For a few moments, the fugitives pondered what they had heard said by the wife of the postman. What did her statement mean for their future? they wondered. Had she revealed more than she knew or intended?

Bato decided to give voice to their shared concerns.

“Are we taking unnecessary risks in trusting this man called Gabbro?” he asked, staring at the Founder across from him.

Suddenly, the brawny ex-miner rose and stepped to one of the front windows. His eyes swept the empty street in front of the cottage.

Garen Slyn, who had been mulling over private thoughts in silence, concentrated his focus on his assistant, Beryl Sehr, and spoke to her.

“What is your opinion of the members of the postal bureaucracy, my dear? Aren’t there widespread tales about the suspicion that many of the employees make reports on what they see to the Clandestine Service? Are there many informants within their ranks?”

The young woman had a sudden attack of dizziness. All at once, she sprang to her feet and started to speak in a loud, agitated tone. “Post carriers are notorious for their monitoring activities,” her voice crackled. “They are able to function as the ubiquitous eyes and ears of the government. The public trusts their local letter carriers despite what has long been rumored about what they do with all they learn about people. They are often spies for those who rule us.”

At that same moment, Bato caught sight of what he had been expecting.

“A loco is passing down the street,” he announced excitedly. “It appears to be full of men in dark suits. The one in the driver’s seat is starting to climb out at this very moment.”

By now, both the Founder and Dey Skull were also standing.

“What shall we do now?” asked Beryl at large, of all the men there. Her voice held trepidation in it.

Garen Slyn reached a command decision in less than a second. “The back door will be the safest way out for us. You lead the way, Beryl.”

The latter turned to Dey Skull. “I’ll need your help,” she murmured to the journalist with fright. The two of them exchanged silent looks.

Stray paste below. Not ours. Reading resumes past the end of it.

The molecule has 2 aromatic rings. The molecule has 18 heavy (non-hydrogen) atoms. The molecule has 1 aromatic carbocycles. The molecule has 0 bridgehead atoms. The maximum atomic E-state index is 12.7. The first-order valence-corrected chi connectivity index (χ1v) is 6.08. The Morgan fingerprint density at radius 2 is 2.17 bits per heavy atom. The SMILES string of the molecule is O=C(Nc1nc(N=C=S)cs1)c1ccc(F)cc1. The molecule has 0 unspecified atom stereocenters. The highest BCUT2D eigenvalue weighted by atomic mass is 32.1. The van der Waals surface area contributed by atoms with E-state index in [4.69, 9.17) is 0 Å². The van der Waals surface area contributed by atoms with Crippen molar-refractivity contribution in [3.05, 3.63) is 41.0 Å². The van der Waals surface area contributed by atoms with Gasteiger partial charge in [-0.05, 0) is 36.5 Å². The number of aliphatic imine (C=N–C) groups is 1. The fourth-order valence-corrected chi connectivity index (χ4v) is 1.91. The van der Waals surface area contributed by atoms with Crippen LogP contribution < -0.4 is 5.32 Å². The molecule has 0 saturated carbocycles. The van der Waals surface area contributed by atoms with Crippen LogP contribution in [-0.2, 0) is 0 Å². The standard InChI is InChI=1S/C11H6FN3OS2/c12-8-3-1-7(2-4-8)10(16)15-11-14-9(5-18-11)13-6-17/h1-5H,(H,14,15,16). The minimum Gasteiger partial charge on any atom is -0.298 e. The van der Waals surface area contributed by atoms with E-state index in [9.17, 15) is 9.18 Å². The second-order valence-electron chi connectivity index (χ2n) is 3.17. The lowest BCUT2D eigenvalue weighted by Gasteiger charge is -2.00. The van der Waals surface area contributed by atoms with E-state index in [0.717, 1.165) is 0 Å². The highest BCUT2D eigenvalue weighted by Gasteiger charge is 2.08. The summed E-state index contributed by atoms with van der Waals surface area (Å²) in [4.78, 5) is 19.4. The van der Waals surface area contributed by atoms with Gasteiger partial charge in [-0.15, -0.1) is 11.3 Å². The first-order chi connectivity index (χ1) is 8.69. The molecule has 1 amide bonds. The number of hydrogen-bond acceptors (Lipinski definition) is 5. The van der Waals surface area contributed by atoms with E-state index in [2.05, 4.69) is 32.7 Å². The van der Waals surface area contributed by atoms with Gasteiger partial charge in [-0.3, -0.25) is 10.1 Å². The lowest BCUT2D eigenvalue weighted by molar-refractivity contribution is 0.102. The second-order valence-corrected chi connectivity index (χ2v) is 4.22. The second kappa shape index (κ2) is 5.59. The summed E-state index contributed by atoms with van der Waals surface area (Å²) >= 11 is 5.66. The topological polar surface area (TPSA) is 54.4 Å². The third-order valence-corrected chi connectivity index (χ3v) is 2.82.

Bato, gazing through the front window, saw a disturbing sight.

“Four men in black suits are approaching this cottage,” he warned the group. “We will have to leave here at once, before they find us.”

Beryl, having risen, made a rapid dash out of the living room, through a short corridor, into the little kitchen of the feldspar home. The three men followed her in a file.

The wife of the postman, working at the metal sink, gaped with amazement at what was happening in front of her. Led by the flaxen-haired young woman, her house guests were making an unannounced, unexplained exit the back way. Soon they had left the cottage for the area of garden in the rear of the property. No one said a word to her. They moved quickly, as if she were not there.

Beryl and Dey, then the Founder and Bato, fled into the vegetable beds just as their pursuers reached and knocked on the front door of the cottage.

The foursome ran past rows of cauliflora, broccolo, cibols, and articiocco. There was no time to admire the splendidly cultivated plots of the treacherous postman and his faithful wife.

Had they succeeded in making their escape?

The greatest problem would be fleeing from Celestite without their loco. What were they to use for transportation from this unlucky village? That problem would be a serious one for them.

The men followed Beryl past the postman’s garden, then a second one that belonged to the house on the next street. No one was out or about, which was a good thing for them. With speedy steps, the four of them reached the pavement in front of the second building.

Beryl halted, turning around for instructions from her boss, the Founder.

“It will be better if we separate and go in different directions,” said Slyn.

“I’ll go with Miss Sehr,” volunteered Dey. “Where can we reunite later on?”

The miners’ leader pursed his lips. “Circumstances will decide that, but somewhere along the main street of Celestite seems best to me. But first we must lose our pursuers.”

“The road on which we entered this place?” asked Dey for final confirmation.

Garen Slyn nodded yes, then the two pairs went opposite ways.